Despite complaints about bad behaviour, workload and Government interference, teaching appears to be a growing choice among career changers in Birmingham.
The proportion of people aged over 30 becoming qualified teachers in the city has more than doubled in recent years, according to figures from the Training and Development Agency for Schools.
The most common sector they switch from is administrative/secretarial work, followed by banking, engineering, retail and healthcare.
The TDA was hosting a teaching careers fair at Birmingham’s Think Tank at Millennium Point today.
More than 30 teacher training providers, including universities, colleges and schools, will be on hand to give information and advice to anyone considering a career change.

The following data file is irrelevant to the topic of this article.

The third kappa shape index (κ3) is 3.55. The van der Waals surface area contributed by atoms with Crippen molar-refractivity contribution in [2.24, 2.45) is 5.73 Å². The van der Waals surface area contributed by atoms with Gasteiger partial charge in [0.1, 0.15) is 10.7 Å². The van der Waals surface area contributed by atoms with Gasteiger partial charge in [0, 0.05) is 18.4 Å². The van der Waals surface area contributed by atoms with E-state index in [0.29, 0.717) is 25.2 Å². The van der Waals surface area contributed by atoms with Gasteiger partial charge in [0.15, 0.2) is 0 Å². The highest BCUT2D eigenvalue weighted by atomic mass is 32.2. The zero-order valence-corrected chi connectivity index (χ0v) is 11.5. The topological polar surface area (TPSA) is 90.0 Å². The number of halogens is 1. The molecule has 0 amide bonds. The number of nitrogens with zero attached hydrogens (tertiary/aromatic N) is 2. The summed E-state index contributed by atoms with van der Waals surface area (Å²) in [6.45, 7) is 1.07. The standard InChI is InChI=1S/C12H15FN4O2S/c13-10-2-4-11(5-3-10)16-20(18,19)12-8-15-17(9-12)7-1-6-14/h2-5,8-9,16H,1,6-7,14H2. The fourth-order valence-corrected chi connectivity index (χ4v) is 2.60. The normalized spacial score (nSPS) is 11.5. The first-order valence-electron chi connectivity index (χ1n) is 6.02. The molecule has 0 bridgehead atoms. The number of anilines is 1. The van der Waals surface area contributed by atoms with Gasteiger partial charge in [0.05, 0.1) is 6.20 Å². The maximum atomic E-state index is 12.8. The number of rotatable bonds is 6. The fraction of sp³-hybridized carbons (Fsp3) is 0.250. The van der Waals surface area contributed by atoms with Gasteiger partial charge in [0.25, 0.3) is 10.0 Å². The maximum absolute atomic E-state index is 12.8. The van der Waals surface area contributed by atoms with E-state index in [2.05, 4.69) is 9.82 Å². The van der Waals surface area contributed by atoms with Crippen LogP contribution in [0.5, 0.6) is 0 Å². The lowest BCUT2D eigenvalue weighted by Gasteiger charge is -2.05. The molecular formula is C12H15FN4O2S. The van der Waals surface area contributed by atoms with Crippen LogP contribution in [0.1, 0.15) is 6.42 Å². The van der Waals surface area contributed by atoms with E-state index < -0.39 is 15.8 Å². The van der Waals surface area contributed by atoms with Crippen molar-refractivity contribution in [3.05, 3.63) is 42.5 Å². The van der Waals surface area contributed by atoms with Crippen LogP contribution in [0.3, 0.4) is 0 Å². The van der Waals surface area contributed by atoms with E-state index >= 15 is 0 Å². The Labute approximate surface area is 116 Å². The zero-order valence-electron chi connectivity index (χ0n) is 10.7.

The TDA statistics show 221 people aged over 30 trained to gain qualified teacher status in Birmingham in 2001/01. By 2004/05 the figure had risen to 483 – a 119 per cent increase.
Graham Holley, chief executive of the TDA, said: "Career changers say they are attracted to teaching because of the unique combination of working with young people and the opportunities to use their degree knowledge and be creative in bringing lessons to life.
"Very few jobs can offer such an exciting mix, alongside genuine career prospects."
Mr Holley also cited "competitive starting salaries" of up to #20,133 as an attraction.
The study, however, does not reveal how many teachers quit the profession. A poll of 70,000 teachers in 2003 found that one in three planned to quit within five years.
The survey by the General Teaching Council for England blamed badly-behaved pupils, an excessive workload and too many Government initiatives for damaging morale.